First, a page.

2012 presidential campaignEdit
In 2012, Obrador was again the candidate of the PRD for President.
In November 2011, López Obrador announced some of his economic proposals:
- Job creation. A sustained 6% growth rate to generate the new 1.2 million jobs needed each year.
- Austerity. Reducing salaries (of government officials) and unnecessary spending, saving around $30 billion USD a year.
- Progressive fiscal reforms. The people who make less money should pay a smaller percentage of taxes than those making more money.
- No new taxes and no increment of existing taxes. He plans to focus on ending fiscal privileges.
- Competition. End monopolies, any private citizen who wants to participate in media, television, telephony, should be able to.
López Obrador announced a tentative cabinet. Among them were:
- Marcelo Ebrard as Secretary of the Interior.
- Rogelio Ramirez de la O as Secretary of the Treasury.
- Juan Ramon de la Fuente as Secretary of Education.
- Claudia Sheinbaum as Secretary of the Environment.
- Javier Jimenez Espiru as Secretary of Communications and Transportation.
- Fernando Turner as Secretary of Economic Development.
- Adolfo Hellmund Lopez as Secretary of Energy.
- René Drucker Colín as Secretary of Science and Technology
- Elena Poniatowska as Secretary of Culture.
López Obrador had been a firm critic of Felipe Calderón's military approach, and promised a further application of the law, proposing to take care of the victims of the Mexican Drug War and an emphasis on the protection of human rights in the country. He proposed a single police command that would gradually assume the activities of the Mexican Navy and the Mexican Army, as well as a single intelligence agency to tackle the financial networks of the Mexican criminal organizations. The new police force would promote "civic and moral values." He said that he was committed to increase the salaries and benefits given to law enforcement officials throughout Mexico. His security strategy was composed of ten proposals, but all of them had a major theme: organized crime cannot be tackled if the government is responsible for the "erosion of human rights."
He also stated that if he elected, he would firmly reject any intelligence activity from the United States, including money and weapons in aid. This policy would put a stop to the operations in Mexico of the Central Intelligence Agency and the Drug Enforcement Administration, including the use of unmanned drones. But it could also discourage U.S. aid to Mexico ($1.6 billion since 2008).
López Obrador promised to reactivate the economy and social growth so more Mexicans could have access to a "better life" without having to join the cartels and abandon the rule of law. He also pledged to improve Mexico's educational system and create more jobs before the criminal groups have a chance to recruit them. He also spoke of putting an end to corruption, impunity, drug consumption and addiction, and to the great privileges of the elite few. The security Cabinet that he proposed was to work directly with the municipal and state forces in a unified command.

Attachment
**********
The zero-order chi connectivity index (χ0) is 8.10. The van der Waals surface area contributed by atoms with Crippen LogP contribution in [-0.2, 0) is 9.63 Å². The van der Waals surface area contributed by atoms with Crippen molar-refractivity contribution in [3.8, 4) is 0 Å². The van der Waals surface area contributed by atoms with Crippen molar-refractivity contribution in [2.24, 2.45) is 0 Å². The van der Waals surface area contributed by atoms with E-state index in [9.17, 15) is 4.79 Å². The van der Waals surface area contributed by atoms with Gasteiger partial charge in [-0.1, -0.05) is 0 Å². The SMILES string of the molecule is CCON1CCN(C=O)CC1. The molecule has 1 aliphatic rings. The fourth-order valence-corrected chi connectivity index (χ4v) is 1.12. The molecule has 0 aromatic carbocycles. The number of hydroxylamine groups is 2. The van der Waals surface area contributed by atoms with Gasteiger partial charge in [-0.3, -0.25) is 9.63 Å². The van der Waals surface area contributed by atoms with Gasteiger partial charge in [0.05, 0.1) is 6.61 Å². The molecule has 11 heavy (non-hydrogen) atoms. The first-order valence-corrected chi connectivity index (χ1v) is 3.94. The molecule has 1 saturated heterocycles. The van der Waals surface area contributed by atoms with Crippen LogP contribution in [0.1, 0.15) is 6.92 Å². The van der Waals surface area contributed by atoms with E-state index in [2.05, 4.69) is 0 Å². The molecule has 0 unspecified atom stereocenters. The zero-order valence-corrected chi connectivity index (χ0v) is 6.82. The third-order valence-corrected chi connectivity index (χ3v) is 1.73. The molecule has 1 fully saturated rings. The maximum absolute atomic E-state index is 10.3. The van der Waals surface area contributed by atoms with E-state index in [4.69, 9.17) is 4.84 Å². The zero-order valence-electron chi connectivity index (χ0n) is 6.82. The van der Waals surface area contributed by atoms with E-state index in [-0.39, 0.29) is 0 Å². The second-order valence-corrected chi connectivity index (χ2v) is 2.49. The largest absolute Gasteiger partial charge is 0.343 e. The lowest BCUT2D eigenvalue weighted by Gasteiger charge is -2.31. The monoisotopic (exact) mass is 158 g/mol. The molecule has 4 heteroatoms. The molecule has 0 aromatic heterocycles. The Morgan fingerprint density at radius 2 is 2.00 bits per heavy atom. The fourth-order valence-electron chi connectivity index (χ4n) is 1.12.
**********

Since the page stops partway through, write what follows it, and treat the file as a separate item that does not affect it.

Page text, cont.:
López Obrador summed up his security policy as "Abrazos, no balazos." (Hugs, not bullets). At the start of his campaign, he said that he would remove Army personnel from the streets, but then said on May 2012 that he would use the military until Mexico has a "trained, skilled and moralized police force."
The election was won by Enrique Peña Nieto of the Institutional Revolutionary Party, with 38.2%, to 31.6% for Obrador. Obrador did not accept the preliminary results, as a majority of votes had yet to be counted.
The IFE found some irregularities, but confirmed the results on 6 July. Obrador rejected this announcement, and on 12 July filed a complaint for invalidation of the election. He alleged vote-buying, spending in excess of election regulations, illegal fund raising, and vote fraud. But on 30 August, the Electoral Tribunal of the Federal Judiciary rejected Obrador's complaint.
Obrador told a rally in Mexico City's main plaza Zocalo on 9 September 2012 that he would withdraw from the Democratic Revolution Party "on the best of terms," as well as the Labor Party and Citizens' Movement. He added that he was working on founding a new party from the Movement for National Regeneration.
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|Wikimedia Commons has media related to Andrés Manuel López Obrador.|
Unless otherwise noted, in Spanish and published in Mexico.
- Los Primeros Pasos (First Steps)
- ¿Y quién es? (And who's him?) by: Blanca Gómez
- Del Esplendor à la Sombra (From Splendor to Darkness)
- Tabasco, Víctima de un Fraude (Tabasco, Victim of Fraud)
- FOBAPROA: un expediente abierto (FOBAPROA: an open folder)
- Entre la Historia y la Esperanza (Between History and Hope)
- Un proyecto alternativo de nación (An alternate nation project) ISBN 968-5956-97-9
- Contra el desafuero: mi defensa jurídica (Against the lifting of executive immunity: my legal defense) ISBN 968-5957-90-8
- La mafia nos robó la presidencia (The mafia stole our presidency)ISBN 970-780-215-4
|Party political offices|
Porfirio Muñoz Ledo
|Leader of the Party of the Democratic Revolution
Pablo Gómez Álvarez
|Party of the Democratic Revolution nominee for President of Mexico
|Head of Government of the Federal District
Alejandro Encinas Rodríguez
Alejandro Encinas Rodríguez
|Head of Government of the Federal District
Alejandro Encinas Rodríguez